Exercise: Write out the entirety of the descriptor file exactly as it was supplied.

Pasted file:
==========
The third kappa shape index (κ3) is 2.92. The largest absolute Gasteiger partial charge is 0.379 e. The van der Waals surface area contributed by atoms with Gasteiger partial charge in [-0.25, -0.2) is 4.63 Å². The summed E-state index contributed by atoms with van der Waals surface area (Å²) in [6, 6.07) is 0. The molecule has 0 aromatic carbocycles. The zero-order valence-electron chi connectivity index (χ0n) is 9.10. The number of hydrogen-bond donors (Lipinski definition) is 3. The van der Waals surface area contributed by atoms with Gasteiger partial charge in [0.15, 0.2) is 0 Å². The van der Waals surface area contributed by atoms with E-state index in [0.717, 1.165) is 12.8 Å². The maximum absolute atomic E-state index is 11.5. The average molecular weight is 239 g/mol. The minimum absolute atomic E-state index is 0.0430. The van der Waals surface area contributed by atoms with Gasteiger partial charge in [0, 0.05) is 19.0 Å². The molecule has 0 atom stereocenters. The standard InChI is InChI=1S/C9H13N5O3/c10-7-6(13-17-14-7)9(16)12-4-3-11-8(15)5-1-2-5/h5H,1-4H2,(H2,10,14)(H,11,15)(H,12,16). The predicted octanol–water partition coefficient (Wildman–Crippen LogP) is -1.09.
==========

The third kappa shape index (κ3) is 2.92. The largest absolute Gasteiger partial charge is 0.379 e. The van der Waals surface area contributed by atoms with Gasteiger partial charge in [-0.25, -0.2) is 4.63 Å². The summed E-state index contributed by atoms with van der Waals surface area (Å²) in [6, 6.07) is 0. The molecule has 0 aromatic carbocycles. The zero-order valence-electron chi connectivity index (χ0n) is 9.10. The number of hydrogen-bond donors (Lipinski definition) is 3. The van der Waals surface area contributed by atoms with Gasteiger partial charge in [0.15, 0.2) is 0 Å². The van der Waals surface area contributed by atoms with E-state index in [0.717, 1.165) is 12.8 Å². The maximum absolute atomic E-state index is 11.5. The average molecular weight is 239 g/mol. The minimum absolute atomic E-state index is 0.0430. The van der Waals surface area contributed by atoms with Gasteiger partial charge in [0, 0.05) is 19.0 Å². The molecule has 0 atom stereocenters. The standard InChI is InChI=1S/C9H13N5O3/c10-7-6(13-17-14-7)9(16)12-4-3-11-8(15)5-1-2-5/h5H,1-4H2,(H2,10,14)(H,11,15)(H,12,16). The predicted octanol–water partition coefficient (Wildman–Crippen LogP) is -1.09.